That said, they may still approach 75 wins because the offense is capable and the starting pitching can tease us enough. But defensively, in left field and right field, and at second base and shortstop, they don't represent well enough, especially when they lack enough strikeout-type pitchers. They are incapable of running the bases well and lack the ability to steal bases (12th in A.L. with 24). Plus there is an inability to score from first on balls to the gap and poor judgement from third base coach Steve Liddle. It all adds up to one simple conclusion: any hope of making the playoffs is over.
Yet, all their issues pale in comparison to the bullpen. I can see why the Twins' brass thought they could get by with this collection. In the nine previous years with manager Ron Gardenhire and pitching coach Rick Anderson shaping and molding the relievers, the worst they ever finished in collective earned run average was 6th-best in the A.L. They had always found a way before. But this year is different. Even with minimal success in the remaining 109 games, there is a decent chance that this collection will finish as the worst bullpen in Twins history.
I don't fault Smith for not offering free agents Jesse Crain, Matt Guerrier, Brian Fuentes, and Jon Rauch multiple-year deals. Where he failed was not signing a few viable alternatives to one-year deals. Relievers can always be found on those type agreements. For example:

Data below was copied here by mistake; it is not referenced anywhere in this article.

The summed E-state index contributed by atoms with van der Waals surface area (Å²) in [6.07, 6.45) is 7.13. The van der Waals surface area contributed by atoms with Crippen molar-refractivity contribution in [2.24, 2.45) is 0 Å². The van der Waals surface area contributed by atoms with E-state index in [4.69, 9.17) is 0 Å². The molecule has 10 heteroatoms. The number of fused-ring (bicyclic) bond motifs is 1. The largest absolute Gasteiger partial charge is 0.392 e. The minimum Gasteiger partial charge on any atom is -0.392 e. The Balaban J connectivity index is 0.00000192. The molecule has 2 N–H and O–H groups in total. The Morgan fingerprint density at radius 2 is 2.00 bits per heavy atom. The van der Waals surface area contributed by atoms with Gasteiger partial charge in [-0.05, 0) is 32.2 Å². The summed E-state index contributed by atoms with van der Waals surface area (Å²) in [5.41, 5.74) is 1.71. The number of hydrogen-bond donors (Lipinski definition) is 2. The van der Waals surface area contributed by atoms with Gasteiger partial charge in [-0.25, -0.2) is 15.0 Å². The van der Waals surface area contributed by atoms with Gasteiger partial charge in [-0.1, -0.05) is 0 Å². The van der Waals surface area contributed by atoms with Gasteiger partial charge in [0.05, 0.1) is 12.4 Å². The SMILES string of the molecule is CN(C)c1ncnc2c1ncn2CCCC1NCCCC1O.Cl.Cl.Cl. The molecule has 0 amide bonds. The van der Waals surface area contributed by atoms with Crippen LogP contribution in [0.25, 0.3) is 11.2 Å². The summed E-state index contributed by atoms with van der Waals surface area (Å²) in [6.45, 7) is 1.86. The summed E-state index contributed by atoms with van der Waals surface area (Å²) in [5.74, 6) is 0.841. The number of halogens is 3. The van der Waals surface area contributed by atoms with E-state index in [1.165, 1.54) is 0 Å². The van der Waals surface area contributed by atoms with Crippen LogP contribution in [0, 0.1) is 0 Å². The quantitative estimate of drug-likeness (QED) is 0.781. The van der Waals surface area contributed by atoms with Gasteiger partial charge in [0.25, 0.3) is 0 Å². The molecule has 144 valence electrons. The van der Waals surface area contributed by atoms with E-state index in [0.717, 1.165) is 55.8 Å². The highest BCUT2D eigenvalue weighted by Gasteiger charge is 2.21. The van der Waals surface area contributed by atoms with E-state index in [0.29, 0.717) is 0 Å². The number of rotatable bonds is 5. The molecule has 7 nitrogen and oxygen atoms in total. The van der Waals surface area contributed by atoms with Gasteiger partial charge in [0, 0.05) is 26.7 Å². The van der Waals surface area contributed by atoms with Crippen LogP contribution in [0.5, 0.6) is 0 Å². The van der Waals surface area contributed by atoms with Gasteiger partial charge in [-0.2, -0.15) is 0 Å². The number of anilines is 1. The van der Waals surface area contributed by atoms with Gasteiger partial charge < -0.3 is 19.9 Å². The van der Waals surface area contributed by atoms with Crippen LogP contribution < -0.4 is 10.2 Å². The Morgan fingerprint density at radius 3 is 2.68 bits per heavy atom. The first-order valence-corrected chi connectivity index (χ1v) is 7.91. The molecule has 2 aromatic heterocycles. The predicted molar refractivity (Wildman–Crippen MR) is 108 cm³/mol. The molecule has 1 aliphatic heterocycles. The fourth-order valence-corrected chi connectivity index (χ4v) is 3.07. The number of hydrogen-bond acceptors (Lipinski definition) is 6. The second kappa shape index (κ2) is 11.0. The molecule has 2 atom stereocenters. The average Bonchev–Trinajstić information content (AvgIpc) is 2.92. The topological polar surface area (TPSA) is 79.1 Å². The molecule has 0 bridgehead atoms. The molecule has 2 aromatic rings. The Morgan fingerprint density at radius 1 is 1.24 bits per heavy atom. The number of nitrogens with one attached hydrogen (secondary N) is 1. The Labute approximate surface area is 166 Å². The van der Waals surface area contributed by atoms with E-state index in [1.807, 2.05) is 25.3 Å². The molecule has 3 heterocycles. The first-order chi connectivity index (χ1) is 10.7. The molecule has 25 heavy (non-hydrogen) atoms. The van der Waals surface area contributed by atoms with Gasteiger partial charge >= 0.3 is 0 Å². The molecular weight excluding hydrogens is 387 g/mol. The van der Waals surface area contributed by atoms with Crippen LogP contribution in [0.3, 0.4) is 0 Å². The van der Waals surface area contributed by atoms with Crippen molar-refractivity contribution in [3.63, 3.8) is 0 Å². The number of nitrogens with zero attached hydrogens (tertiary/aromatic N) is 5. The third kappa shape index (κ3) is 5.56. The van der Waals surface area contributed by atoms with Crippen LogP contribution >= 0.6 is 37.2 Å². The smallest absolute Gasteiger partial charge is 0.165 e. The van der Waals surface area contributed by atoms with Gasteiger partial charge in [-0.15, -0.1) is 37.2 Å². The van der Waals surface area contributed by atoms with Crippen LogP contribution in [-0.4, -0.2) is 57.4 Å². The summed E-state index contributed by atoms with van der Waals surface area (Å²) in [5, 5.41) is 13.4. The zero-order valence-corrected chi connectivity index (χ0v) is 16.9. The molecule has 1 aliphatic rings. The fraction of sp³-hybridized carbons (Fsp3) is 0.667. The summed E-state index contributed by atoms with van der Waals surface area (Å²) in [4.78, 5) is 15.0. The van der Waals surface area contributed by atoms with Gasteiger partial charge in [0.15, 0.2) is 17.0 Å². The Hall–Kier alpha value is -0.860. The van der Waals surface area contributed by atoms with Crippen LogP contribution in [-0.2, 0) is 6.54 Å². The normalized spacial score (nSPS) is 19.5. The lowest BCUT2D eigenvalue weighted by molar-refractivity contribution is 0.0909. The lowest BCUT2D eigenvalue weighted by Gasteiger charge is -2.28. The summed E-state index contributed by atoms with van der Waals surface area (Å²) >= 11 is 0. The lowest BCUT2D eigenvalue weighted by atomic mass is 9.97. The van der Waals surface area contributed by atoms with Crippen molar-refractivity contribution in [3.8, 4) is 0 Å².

- Kyle Farnsworth - 1 year, $3.25 million with the Rays
- Al Alburquerque - 1 year, $400,000 with the Tigers. They were ripped for giving him a major league contract, but savvy work by general manager Dave Dombrowski's scouts has manager Jim Leyland with a solid seventh-inning option.
- Matt Albers - 1 year, $875,000 with Boston.
- Todd Coffey - 1 year, $1,75 million with Washington.
- Chad Qualls - 1 year, $1.5 million with San Diego.
Statistical analysis, particularly with Coffey and Qualls, suggested that they would have bounce-back years. No level of analysis presented very positive data that Jim Hoey, Dusty Hughes, Eric Hacker, or Jeff Manship could provide any level of decency this season. In addition, reliever Billy Wagner is the exception when it comes to post-Tommy John surgery success. It was ridiculous to think that Joe Nathan would be adequate one year removed from that type of injury.
It is not, however, all doom-and-gloom for the organization. Heads shouldn't roll in the front office or in the dugout. Six division titles earns Gardenhire, et al., the equity to return. This year should convince them that major player-personnel changes need to take place. The Twins haven't drafted and developed a shortstop in over 20-years. Jose Reyes will be a free agent this winter. Sign him. Like relievers, corner outfielders can be found on short-term deals in free agency -- Johnny Damon, Jeff Francoeur, etc. It's time to cut the chord on Delmon Young. Get what you can for him before making the mistake of investing big dollars and a lot of years. Michael Cuddyer is a stand-up guy, and an easy guy to root for, but his numbers since the start of 2010 trump everything else. Not an easy decision considering all that he does behind-the-scenes, but it's time to move on. Offering Jason Kubel arbitration is an easy call. Bringing him back on a one-year deal is a no-brainer, but he'll likely say no, sign elsewhere, and 2012 draft picks can be had. At the non-waiver trade deadline, offers need to be considered for Cuddyer, Young, Thome, Kubel (if the offer is better than draft picks), Matt Capps, Carl Pavano, and others.
Until then, all I can ask for is entertaining games. The Twins have at least provided that in the last few weeks. 46 more wins from June 1 on, and they can avoid being just the second team in history to have a $100 million payroll and lose 100 games.